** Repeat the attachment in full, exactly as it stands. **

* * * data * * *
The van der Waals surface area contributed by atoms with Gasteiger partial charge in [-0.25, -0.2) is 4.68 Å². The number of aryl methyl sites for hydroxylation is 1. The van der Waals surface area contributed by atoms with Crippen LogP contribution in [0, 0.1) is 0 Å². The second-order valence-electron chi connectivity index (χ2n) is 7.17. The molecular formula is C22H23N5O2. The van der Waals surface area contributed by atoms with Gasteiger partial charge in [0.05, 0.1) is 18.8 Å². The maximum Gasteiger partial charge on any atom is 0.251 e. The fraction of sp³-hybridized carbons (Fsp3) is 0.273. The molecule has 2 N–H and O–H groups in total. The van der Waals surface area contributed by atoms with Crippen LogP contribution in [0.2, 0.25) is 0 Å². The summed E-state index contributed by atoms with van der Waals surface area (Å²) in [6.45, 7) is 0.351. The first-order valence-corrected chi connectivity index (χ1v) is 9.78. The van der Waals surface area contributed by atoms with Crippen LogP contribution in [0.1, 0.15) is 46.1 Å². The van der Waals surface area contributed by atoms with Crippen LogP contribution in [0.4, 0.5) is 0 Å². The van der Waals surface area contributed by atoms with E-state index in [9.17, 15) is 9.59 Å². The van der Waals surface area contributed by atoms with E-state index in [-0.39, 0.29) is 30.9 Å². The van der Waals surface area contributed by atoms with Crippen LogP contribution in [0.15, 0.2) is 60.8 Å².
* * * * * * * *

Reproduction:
The van der Waals surface area contributed by atoms with Gasteiger partial charge in [-0.25, -0.2) is 4.68 Å². The number of aryl methyl sites for hydroxylation is 1. The van der Waals surface area contributed by atoms with Crippen LogP contribution in [0, 0.1) is 0 Å². The second-order valence-electron chi connectivity index (χ2n) is 7.17. The molecular formula is C22H23N5O2. The van der Waals surface area contributed by atoms with Gasteiger partial charge in [0.05, 0.1) is 18.8 Å². The maximum Gasteiger partial charge on any atom is 0.251 e. The fraction of sp³-hybridized carbons (Fsp3) is 0.273. The molecule has 2 N–H and O–H groups in total. The van der Waals surface area contributed by atoms with Crippen LogP contribution in [0.2, 0.25) is 0 Å². The summed E-state index contributed by atoms with van der Waals surface area (Å²) in [6.45, 7) is 0.351. The first-order valence-corrected chi connectivity index (χ1v) is 9.78. The van der Waals surface area contributed by atoms with Crippen LogP contribution in [0.1, 0.15) is 46.1 Å². The van der Waals surface area contributed by atoms with Crippen LogP contribution in [0.4, 0.5) is 0 Å². The van der Waals surface area contributed by atoms with E-state index in [9.17, 15) is 9.59 Å². The van der Waals surface area contributed by atoms with E-state index in [-0.39, 0.29) is 30.9 Å². The van der Waals surface area contributed by atoms with Crippen LogP contribution in [0.15, 0.2) is 60.8 Å².